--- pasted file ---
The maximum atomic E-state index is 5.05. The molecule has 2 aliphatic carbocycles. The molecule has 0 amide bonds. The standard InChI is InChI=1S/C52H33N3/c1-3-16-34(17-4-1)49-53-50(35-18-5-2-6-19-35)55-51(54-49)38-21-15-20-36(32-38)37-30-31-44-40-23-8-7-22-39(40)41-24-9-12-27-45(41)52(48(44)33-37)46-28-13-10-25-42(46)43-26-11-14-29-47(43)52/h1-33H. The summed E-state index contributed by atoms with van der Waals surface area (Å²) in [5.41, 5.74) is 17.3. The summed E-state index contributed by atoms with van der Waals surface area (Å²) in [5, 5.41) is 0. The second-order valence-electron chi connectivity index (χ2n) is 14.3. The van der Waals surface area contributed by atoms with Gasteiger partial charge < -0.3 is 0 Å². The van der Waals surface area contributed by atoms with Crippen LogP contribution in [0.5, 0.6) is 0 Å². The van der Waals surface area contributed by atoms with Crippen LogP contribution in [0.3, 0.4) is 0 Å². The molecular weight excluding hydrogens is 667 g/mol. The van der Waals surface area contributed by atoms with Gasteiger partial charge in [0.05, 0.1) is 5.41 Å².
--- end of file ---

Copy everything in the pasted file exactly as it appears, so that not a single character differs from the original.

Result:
The maximum atomic E-state index is 5.05. The molecule has 2 aliphatic carbocycles. The molecule has 0 amide bonds. The standard InChI is InChI=1S/C52H33N3/c1-3-16-34(17-4-1)49-53-50(35-18-5-2-6-19-35)55-51(54-49)38-21-15-20-36(32-38)37-30-31-44-40-23-8-7-22-39(40)41-24-9-12-27-45(41)52(48(44)33-37)46-28-13-10-25-42(46)43-26-11-14-29-47(43)52/h1-33H. The summed E-state index contributed by atoms with van der Waals surface area (Å²) in [5.41, 5.74) is 17.3. The summed E-state index contributed by atoms with van der Waals surface area (Å²) in [5, 5.41) is 0. The second-order valence-electron chi connectivity index (χ2n) is 14.3. The van der Waals surface area contributed by atoms with Gasteiger partial charge < -0.3 is 0 Å². The van der Waals surface area contributed by atoms with Crippen LogP contribution in [0.5, 0.6) is 0 Å². The van der Waals surface area contributed by atoms with Crippen LogP contribution in [0.3, 0.4) is 0 Å². The molecular weight excluding hydrogens is 667 g/mol. The van der Waals surface area contributed by atoms with Gasteiger partial charge in [0.05, 0.1) is 5.41 Å².